b. Two retired officers of the Ghana Revenue Authority who had a rank of not below the Chief Revenue Officer or who qualify for appointment as tax consultants.

c. Two other persons with the same qualification as the chairperson.

d. Two representatives nominated by the Chartered Institute of Taxation, Ghana who have 10 years or more tax practice.

e. Two representatives nominated by the Institute of Chartered Accountants, Ghana who have 10 years or more practice.

f. Two representatives from the private sector who are women.

The Appeals Board members shall be appointed by the Minister of Finance, and they shall have a tenure of four years and may be reappointed for another four years only. In our opinion, with the appointing power of the panel from government, particularly the Finance Minister, the independence of the Tax Appeals Board is nominal. This is because, government regulations can influence the behaviour of the panel, often without changing its underlying values and motivations.

3. Secretariat of the Appeals Board

The Ministry of Finance shall provide a secretariat for the Appeals Board from where the Appeals Board shall operate. The Minister shall designate a public servant with law and administrative background as the Executive Secretary to the Appeals Board. Among the duties of the Executive Secretary is to receive applications for the appeals, issue notice, keep records of the proceedings of the Appeals Board, keep or cause to be kept and maintained a register of notices and rulings of the Appeals Board, among others. Furthermore, an appeal, application or any other document required to be filed under Act 1029 shall be filed in the office of the Executive Secretary. In our view, there ought to be a zonal hearing of the tax disputes. For the reason that, the requirement that all the sixteen (16) regions in Ghana should have a Secretariat would be overstretch of the responsibility of the eleven (11) member committee.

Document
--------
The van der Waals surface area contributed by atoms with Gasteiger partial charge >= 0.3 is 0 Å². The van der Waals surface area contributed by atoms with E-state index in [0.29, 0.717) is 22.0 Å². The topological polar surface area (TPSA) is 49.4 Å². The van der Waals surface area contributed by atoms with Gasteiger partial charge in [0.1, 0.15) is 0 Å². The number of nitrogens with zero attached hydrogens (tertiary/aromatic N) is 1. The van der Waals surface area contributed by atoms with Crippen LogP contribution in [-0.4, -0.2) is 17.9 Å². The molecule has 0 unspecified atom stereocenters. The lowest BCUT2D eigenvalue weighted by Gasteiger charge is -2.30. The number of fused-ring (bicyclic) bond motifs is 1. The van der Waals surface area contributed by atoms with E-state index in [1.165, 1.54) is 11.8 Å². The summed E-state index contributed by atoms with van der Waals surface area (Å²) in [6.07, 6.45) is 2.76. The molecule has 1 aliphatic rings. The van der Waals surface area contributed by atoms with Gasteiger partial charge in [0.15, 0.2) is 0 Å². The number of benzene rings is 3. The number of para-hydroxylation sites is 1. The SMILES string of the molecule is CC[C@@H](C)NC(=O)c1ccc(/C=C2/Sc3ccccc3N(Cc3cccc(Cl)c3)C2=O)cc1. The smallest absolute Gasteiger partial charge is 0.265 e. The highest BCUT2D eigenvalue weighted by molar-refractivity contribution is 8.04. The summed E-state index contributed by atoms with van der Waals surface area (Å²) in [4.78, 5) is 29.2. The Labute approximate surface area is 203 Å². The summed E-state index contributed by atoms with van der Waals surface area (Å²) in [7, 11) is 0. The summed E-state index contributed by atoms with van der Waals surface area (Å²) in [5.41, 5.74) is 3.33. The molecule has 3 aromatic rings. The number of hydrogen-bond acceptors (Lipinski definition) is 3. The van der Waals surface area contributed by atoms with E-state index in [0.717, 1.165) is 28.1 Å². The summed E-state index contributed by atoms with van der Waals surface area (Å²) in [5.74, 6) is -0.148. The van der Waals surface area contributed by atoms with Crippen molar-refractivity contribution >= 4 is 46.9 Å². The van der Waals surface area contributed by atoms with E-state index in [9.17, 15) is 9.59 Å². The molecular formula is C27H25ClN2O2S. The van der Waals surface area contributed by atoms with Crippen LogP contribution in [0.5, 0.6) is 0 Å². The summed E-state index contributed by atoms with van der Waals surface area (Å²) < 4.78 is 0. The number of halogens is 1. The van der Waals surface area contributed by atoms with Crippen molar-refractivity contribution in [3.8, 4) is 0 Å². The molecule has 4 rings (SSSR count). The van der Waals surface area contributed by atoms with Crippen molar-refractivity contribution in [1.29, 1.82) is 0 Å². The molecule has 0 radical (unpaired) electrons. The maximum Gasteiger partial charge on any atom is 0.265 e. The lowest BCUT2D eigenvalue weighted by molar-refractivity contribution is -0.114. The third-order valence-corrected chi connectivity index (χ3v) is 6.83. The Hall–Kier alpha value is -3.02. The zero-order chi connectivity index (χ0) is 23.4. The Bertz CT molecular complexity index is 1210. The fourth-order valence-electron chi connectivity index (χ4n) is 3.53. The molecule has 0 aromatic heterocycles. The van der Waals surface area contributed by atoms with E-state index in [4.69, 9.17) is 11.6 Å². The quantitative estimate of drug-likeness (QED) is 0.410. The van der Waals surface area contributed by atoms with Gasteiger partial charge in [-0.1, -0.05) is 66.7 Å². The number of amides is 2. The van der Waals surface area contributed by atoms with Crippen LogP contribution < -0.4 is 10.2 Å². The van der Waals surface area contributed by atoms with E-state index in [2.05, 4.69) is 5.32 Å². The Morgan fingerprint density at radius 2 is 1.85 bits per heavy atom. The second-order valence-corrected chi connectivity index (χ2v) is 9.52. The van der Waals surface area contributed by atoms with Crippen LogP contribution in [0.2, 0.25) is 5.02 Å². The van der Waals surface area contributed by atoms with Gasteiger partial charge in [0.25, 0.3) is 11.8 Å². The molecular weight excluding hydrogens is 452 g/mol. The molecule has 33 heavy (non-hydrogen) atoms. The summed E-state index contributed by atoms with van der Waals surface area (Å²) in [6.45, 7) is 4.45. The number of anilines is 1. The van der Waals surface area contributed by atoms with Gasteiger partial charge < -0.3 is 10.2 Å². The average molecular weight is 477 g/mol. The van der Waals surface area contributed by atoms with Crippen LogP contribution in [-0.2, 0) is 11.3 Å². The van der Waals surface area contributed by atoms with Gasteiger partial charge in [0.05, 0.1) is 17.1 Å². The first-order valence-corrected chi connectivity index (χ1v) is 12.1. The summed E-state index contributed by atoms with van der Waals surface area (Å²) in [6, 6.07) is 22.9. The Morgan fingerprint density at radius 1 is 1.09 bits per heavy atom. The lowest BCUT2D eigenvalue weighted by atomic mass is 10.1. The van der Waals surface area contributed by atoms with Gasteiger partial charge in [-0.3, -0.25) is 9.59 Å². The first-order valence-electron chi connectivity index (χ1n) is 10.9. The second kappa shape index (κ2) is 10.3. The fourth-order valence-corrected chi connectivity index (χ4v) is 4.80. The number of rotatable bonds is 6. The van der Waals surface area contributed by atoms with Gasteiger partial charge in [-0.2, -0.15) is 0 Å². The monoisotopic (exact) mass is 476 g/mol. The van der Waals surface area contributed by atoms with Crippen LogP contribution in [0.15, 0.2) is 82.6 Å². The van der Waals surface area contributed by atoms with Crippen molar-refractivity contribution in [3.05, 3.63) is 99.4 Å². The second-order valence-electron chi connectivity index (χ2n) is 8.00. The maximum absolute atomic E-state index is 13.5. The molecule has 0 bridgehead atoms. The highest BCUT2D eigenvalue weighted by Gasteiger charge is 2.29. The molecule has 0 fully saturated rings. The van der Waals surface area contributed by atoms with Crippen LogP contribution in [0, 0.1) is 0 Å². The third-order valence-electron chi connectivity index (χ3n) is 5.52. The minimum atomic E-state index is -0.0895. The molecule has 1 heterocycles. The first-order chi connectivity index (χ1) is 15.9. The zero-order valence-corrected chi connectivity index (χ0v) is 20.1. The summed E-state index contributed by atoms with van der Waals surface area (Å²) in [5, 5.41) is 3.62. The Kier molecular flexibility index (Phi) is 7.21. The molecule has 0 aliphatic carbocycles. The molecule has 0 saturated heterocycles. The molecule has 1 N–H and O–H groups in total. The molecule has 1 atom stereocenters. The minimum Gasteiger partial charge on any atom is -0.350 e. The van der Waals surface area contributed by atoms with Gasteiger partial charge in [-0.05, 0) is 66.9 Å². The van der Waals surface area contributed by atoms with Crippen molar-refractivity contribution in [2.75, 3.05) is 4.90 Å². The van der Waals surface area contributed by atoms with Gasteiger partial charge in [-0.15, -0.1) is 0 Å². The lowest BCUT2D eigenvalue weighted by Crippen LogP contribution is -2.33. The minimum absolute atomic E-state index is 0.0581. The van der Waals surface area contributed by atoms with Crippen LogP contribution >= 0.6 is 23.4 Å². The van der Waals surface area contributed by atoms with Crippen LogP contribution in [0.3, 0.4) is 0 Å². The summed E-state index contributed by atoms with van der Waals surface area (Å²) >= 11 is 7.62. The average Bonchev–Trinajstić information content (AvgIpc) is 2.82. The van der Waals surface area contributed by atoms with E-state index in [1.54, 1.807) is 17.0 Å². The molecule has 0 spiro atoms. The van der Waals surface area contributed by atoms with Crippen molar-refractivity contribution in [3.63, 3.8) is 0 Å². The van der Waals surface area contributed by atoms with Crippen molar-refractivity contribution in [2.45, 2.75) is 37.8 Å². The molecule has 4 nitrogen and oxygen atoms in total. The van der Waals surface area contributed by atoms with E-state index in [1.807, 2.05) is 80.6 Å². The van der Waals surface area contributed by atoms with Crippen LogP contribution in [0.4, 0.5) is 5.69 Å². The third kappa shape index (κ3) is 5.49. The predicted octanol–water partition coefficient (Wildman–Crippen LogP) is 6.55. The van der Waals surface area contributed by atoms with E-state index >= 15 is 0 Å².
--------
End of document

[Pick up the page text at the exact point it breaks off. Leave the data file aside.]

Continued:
4. Panel and procedures of the Appeals Board

The Chairman can constitute more than one panel to hear various appeals at a given time, as and when necessary for the purpose of adjudicating a matter before the Appeals Board. A panel of three (3) members shall be deemed as a duly constituted Appeals Board. If a panel that does not have the Chairman as part of it, the Chairman shall appoint one of the members to preside as chairperson. The appointed chairperson must have similar qualifications as the Chairman. A tax appeal against a decision of the Commissioner-General shall be filed with the Executive Secretary of the Appeals Board. The appeal against the Commissioner-General must be brought within thirty (30) days of the tax decision. The parties shall be invited to appear before the panel. The Appeals Board are not bound by rules of evidence. Experts may be invited by the Appeals Board to assist the panel in adjudicating a matter before it.